Success by Failing Quickly

One of the biggest problems in business isn’t failure.  It’s failing too slowly.

The biggest failure of all is never failing at all.  If you never fail, you are playing it too safe.  You are taking zero risk.  A culture with a fear of failure is a culture doomed tofailure.  Others in the marketplace will pass you by, and it may be too late by the time you realize it.




Failing quickly is much better than failing slowly.  Have you ever been in a business and known something was going to fail?  For whatever reason, the project marches onward.  Meanwhile, everyone who touches it knows the project is doomed.  Yet on it goes, sometimes for years.  I’ve seen some huge, expensive projects continue when, if someone would just do a reality check, the decision to kill it would be obvious.

You might say, “Wait a minute, Skip, no one would watch something fail like that.”  Sorry, it’s true, and I bet it is happening around you.  It’s a rare person and a rare culture where you can shout, “Yes!  I just figured out that this is doomed!  Awesome!”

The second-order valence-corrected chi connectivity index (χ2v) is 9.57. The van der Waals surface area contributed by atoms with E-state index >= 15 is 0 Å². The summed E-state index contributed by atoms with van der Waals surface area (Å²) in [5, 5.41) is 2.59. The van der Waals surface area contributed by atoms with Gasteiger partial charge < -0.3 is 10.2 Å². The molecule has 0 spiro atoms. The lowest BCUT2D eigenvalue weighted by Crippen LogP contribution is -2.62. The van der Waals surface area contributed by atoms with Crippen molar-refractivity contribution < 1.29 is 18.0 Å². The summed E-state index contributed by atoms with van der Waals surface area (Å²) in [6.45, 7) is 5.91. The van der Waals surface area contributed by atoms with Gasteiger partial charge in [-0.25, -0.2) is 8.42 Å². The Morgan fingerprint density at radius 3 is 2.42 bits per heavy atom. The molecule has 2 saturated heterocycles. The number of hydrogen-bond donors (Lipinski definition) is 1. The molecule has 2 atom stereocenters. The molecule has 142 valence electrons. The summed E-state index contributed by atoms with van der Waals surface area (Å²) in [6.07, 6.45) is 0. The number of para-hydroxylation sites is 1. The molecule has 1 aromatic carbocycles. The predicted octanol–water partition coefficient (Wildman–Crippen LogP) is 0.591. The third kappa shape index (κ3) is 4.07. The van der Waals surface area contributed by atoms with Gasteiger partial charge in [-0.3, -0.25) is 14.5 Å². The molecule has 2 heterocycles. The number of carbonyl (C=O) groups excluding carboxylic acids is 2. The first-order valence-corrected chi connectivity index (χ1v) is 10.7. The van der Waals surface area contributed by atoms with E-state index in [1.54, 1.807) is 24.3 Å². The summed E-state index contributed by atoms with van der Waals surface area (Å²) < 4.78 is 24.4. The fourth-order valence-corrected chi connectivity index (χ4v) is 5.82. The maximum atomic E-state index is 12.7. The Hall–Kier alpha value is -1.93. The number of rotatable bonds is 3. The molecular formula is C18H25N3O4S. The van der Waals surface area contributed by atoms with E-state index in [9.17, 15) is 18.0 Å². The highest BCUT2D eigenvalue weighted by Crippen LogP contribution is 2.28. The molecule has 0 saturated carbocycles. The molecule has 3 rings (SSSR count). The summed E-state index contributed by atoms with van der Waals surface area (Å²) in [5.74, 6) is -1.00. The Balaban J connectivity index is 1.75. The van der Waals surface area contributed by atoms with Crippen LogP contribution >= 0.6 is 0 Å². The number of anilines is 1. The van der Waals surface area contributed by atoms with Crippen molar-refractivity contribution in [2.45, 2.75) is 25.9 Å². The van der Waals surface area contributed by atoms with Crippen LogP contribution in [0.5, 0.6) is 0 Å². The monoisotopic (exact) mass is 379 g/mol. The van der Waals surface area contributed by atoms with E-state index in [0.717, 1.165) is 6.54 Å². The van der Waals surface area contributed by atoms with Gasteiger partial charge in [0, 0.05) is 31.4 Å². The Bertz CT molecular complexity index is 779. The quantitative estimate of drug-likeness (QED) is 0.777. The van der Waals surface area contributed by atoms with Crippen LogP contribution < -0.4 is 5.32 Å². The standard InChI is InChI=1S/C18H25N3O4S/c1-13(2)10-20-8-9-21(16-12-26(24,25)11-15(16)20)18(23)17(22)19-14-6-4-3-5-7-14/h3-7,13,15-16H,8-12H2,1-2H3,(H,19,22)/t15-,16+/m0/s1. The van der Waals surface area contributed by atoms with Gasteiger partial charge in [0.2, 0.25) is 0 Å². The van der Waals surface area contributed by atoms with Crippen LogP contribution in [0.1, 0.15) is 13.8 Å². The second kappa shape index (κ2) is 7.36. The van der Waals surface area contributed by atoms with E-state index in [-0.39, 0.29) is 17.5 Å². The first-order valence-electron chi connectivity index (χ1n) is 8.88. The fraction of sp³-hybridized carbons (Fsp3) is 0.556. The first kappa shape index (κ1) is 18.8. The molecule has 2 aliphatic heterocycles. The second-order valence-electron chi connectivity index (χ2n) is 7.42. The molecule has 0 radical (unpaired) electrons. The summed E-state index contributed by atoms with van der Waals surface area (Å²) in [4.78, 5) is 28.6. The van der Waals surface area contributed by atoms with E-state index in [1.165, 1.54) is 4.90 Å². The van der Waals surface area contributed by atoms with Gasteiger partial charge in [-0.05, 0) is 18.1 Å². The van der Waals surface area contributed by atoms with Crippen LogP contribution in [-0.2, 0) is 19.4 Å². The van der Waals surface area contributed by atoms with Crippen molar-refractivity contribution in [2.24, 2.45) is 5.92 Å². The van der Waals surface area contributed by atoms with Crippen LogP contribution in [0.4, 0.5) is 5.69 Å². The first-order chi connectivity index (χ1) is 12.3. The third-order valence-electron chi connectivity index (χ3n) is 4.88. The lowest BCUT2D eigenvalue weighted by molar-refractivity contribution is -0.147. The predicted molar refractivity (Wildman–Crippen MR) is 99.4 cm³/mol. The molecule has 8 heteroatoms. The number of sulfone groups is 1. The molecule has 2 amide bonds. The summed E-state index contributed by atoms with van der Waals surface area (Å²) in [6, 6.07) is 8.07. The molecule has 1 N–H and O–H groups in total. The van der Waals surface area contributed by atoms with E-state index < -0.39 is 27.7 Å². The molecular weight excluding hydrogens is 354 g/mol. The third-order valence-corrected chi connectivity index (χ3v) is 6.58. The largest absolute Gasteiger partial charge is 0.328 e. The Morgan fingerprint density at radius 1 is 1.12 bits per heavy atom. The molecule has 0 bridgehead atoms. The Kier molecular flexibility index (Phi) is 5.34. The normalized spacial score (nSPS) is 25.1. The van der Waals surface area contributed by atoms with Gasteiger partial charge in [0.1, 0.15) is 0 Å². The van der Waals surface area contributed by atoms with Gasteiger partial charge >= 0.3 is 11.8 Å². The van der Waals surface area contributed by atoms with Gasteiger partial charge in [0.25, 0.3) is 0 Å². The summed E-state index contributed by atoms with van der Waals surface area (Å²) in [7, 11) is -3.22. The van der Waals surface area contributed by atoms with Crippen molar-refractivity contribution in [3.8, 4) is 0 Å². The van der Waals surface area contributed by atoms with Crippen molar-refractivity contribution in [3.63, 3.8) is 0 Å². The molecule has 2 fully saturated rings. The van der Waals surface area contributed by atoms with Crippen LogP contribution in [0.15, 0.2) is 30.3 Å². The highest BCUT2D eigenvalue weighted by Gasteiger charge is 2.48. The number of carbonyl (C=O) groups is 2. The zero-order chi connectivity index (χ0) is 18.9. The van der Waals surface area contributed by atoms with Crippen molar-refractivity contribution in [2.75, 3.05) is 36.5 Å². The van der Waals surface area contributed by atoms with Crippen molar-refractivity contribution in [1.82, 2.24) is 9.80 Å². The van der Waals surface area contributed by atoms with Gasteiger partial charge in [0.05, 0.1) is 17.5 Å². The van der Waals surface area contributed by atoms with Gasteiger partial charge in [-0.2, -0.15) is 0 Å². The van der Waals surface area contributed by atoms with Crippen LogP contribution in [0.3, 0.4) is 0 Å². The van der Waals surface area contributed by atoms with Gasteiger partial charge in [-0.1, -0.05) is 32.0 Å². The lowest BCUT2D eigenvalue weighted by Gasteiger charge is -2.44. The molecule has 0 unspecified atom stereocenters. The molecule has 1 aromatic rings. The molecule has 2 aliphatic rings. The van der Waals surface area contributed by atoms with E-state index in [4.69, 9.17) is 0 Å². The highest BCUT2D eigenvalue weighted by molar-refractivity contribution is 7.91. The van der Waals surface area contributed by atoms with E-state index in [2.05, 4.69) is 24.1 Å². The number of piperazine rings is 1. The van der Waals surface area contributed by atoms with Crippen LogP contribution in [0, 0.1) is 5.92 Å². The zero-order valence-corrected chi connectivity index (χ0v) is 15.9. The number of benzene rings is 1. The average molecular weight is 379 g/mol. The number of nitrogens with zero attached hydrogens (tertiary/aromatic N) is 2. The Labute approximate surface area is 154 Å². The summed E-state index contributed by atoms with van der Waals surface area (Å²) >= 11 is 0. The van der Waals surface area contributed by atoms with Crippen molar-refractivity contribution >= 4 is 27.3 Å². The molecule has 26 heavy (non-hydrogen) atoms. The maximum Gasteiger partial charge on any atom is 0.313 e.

Now, I’m not talking about the doom and gloom crowd.  There’s always someone who will shoot down new ideas before they even have a chance to succeed.  You need the wisdom to determine that something has failed versus when it needs more time or resources.  That’s not always easy.  The trick is to create a safe environment where it’s okay to express your opinion, and then redefine the mission—or abandon it entirely.

Remember:  Failing is allowed.  Expected.  Maybe even celebrated.  Failing slowly is not.  It’s a symptom of a diseased culture or a lack of self-confidence.

Thomas Edison famously said “I have not failed. I’ve just found 10,000 ways that won’t work.”  That type of tenacity and focus is what you want to aim for.  If Edison had failed slowly, then failure is all we would have achieved.  By failing quickly, he reached success—and turned night into day.


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